Procedure : Transfer 20 ml of the primary standard solution (Mohr’s salt) to the titration flask and add 20 ml of 2 N sulphuric acid. Take the potassium dichromate solution in the burette. Put drops of freshly prepared potassium ferricyanide, K3[Fe(CN)6], solution in the grooves of a porcelain tile. Now, proceed with the titration of Mohr’s salt solution against K2Cr2O7 solution. Transfer drops of the titrated solution by means of a glass rod and mix with drops of the indicator, already taken in the groove-tile. Alternatively, pre-soaked and dried filter paper with K3[Fe(CN)6] solution can also be used in place of the groove-tile method.


In order to arrive at the exact end-point the above titration may be carried out at three stages, namely :


Stage 1 : Spot tests are carried out at intervals of 1-2 ml until a blue colour is no longer produced with K3[Fe(CN)6], which provides an altogether rough estimate of the K2Cr2O7 solution required for the titration,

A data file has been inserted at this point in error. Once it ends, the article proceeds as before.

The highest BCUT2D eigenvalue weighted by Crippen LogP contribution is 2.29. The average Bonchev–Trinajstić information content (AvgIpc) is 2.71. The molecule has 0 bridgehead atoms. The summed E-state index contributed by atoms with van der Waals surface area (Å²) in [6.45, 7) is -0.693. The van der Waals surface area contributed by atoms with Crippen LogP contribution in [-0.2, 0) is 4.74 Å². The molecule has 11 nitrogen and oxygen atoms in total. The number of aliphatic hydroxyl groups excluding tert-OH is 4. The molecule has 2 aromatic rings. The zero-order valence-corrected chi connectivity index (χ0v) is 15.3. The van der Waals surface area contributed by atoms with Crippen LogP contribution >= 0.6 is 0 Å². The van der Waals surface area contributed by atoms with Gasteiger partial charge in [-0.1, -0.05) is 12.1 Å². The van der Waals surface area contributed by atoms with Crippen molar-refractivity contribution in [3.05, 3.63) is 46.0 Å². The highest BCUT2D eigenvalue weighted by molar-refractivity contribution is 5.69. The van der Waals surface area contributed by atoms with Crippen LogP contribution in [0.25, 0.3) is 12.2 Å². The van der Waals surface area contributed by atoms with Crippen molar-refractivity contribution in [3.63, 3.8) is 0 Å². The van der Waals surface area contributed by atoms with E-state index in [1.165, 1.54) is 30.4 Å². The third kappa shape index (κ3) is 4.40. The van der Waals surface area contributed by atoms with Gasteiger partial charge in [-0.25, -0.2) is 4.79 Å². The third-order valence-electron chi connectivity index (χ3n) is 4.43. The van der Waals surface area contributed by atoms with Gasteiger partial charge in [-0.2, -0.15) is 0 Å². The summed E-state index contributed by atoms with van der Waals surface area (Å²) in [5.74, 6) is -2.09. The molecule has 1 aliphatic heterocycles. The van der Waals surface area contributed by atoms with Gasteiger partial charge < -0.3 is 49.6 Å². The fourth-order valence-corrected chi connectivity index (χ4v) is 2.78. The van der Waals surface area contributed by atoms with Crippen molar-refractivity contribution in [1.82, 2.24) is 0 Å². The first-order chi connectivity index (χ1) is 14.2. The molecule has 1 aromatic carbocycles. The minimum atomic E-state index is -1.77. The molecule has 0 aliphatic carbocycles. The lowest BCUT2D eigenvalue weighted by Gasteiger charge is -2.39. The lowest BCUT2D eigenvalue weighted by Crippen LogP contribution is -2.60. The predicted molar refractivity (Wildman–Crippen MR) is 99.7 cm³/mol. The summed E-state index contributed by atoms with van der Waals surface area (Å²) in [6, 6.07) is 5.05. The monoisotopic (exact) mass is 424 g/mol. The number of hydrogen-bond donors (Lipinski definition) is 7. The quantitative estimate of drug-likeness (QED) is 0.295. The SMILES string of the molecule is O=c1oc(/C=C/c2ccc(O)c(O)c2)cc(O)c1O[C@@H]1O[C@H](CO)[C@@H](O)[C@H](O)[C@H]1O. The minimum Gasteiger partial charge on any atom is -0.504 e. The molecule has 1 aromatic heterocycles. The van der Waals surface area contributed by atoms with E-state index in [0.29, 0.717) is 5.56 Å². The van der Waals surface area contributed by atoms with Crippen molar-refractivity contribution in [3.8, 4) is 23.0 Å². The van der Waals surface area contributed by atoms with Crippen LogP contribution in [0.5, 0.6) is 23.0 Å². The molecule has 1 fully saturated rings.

Stage 2 : Spot tests are only performed near the approach of the end of titration at intervals of 0.1-0.2 ml, and


Stage 3 : Spot tests are finally done only at the end-point.


The above sequential steps give fairly accurate results because the error caused by the removal of part of the solution for the spot tests is made negligibly small. However, the titration is repeated to get a set of concordant readings.


By applying the relationship between N1V1 (K2Cr2O7) and N2V2 (Mohr’s salt), the normality of the former may be calculated.


2.1. Iron Ore


Materials Required : Iron ore : 0. 1 g ; hydrochloric acid (conc.) : 15 ml ; diphenylamine (1% w/v in conc. H2SO4) ; zinc metal (granulated) : 4 g ; ammonium thiocyanate solution (0.1% in water) ; mixture of sulphuric acid and phosphoric acid [dissolve 15 ml of H2SO4 (sp. gr. 1.84) in 50 ml of DW, cool and add 15 ml of H3PO4 (sp. gr. 1.70) and make the volume to 100 ml with DW] : 25 ml.


Procedure :


(a) Preparation of Standard K2Cr2O7 Solution : Instead of using solutions having definite normal-ity, routine industrial laboratories make use of ‘emperical solution’ which is normally expressed in terms of ‘titer for the substance determined’. For this assay, let us prepare an emperical K2Cr2O7 solution (250 ml) of such a concentration that 1 ml of the same exactly correspond to 0.0025 g Fe.


Calculations :

By Law of Equivalence, we have :

1 gram-equivalent of K2Cr2O7 (49.03 g) 1 gram-equivalent of Fe (55.85 g)

Therefore, weigh accurately 0.5488 g of pure K2Cr2O7 and transfer it quantitatively into a 250 ml volumetric flask, dissolve in DW, make up the volume and mix thoroughly.